The Smart City pilot project will serve as a testing ground to prove that smart grid technologies can better manage energy use and transmission while also reducing electricity outages and congestion. A slew of small-scale projects target four areas: working, living, mobility and public space.
Amsterdam's pilot program is one of a string of announcements from technology companies jumping into the smart grid fray. Google, for instance, has partnered with GE to lobby the government to push for smart grid support, while also teaming with utilities to bring energy monitoring to businesses and residences.
Cisco has also staked its claim in the smart grid development arena on the assumption that the smart grid will dwarf the Internet. The company has unveiled a new line of smart grid technologies and is working with Duke Energy to speed smart grid development for the utility’s 11 million customers while also helping GE and the City of Miami tackle a $200 million smart grid initiative.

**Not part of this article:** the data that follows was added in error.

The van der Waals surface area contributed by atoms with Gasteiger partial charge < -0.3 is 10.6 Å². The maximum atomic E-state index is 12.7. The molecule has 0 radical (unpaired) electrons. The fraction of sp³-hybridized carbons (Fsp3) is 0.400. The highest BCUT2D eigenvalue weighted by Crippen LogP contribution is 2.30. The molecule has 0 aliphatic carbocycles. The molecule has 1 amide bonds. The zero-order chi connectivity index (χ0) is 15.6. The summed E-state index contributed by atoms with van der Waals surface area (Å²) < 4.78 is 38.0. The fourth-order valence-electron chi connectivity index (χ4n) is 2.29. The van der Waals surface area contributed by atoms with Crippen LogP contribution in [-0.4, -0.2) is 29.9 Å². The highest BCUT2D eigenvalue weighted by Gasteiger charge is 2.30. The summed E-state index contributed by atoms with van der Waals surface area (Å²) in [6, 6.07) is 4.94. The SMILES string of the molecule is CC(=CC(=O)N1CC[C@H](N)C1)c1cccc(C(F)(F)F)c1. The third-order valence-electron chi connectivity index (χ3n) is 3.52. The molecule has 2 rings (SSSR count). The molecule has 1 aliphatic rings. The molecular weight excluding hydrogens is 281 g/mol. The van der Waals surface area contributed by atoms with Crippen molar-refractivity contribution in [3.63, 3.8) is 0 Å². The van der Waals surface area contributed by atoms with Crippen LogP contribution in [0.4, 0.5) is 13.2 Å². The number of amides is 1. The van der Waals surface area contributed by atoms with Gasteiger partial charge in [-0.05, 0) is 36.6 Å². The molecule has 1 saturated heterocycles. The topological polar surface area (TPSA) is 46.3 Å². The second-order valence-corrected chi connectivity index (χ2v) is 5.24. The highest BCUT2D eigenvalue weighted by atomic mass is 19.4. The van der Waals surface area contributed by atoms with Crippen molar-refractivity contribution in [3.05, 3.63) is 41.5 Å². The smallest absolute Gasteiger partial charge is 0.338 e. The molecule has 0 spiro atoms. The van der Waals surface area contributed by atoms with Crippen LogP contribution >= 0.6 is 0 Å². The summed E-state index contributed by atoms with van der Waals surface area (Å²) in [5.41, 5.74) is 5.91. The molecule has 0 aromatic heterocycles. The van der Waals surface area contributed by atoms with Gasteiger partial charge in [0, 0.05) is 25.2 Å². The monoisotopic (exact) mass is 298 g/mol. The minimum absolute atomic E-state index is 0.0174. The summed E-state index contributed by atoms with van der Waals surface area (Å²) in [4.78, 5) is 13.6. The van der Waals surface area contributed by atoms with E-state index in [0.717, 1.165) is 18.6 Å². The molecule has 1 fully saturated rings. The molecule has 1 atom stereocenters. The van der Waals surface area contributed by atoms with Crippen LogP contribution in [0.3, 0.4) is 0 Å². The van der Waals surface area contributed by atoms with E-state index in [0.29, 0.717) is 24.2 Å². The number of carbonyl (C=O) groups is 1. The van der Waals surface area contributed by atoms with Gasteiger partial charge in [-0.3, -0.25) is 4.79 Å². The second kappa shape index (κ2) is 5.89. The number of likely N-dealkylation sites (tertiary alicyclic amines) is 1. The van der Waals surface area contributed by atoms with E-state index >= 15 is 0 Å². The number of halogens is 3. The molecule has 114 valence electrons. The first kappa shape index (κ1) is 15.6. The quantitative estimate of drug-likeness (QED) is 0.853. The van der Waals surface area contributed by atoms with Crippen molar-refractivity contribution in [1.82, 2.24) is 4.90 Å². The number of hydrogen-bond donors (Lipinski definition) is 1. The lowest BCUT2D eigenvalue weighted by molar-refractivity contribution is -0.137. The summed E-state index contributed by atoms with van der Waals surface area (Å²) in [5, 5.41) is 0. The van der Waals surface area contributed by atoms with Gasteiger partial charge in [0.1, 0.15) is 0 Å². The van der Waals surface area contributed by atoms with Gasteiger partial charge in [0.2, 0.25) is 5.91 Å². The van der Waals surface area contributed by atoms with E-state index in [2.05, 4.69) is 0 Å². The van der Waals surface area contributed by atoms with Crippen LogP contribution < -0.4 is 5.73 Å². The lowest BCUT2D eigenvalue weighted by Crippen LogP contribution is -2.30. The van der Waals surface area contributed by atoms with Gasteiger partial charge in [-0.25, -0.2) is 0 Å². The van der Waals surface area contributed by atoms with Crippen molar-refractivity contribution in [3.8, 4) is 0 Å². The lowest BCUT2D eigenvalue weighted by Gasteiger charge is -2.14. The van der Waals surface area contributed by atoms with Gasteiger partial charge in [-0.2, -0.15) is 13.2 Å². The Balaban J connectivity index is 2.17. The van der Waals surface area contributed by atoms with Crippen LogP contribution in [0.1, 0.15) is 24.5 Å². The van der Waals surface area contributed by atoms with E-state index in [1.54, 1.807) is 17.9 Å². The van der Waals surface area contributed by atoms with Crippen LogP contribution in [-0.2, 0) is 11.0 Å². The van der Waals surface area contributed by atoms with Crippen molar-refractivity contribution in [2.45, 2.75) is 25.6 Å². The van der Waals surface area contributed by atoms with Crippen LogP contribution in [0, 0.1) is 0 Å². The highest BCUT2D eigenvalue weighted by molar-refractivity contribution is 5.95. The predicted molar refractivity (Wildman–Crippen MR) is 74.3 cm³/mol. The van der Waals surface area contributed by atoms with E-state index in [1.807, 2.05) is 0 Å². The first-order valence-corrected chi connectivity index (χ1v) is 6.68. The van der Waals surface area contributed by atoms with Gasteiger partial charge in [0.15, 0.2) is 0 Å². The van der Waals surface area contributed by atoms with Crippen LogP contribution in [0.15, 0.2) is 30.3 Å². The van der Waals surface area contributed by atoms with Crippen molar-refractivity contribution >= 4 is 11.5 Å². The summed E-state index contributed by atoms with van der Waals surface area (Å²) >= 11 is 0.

Amsterdam, the largest city in The Netherlands, has set a goal of reducing its greenhouse gas emissions 40 percent below 1990 levels by 2025. It hopes through the pilot project with Cisco and IBM will help residents reduce energy costs and greenhouse gas emissions by 14 percent or more.
Cisco and IBM will help develop an energy management system using 500 smart meters installed in participating households, giving each a glimpse of their individual energy consumption. IBM will establish the smart energy network, while Cisco will oversee the IP-based communications infrastructure that will enable the energy system to securely communicate with household appliances in real-time. Nuon, an Amsterdam-based energy company, will also take part by creating applications for the system.
Consulting firm Accenture joined the project last month, and will transform its Amsterdam office into a smart building by using technology that will collect, monitor and analyze utility data. Other projects underway include connecting docked river cruisers and commercial sea vessels to the electric grid and the creation of a “climate street” that connects tram stops and street and store lighting with smart meters to help store owners and municipal workers manage energy use along a busy shopping route.
CC licensed by Flickr user earcos.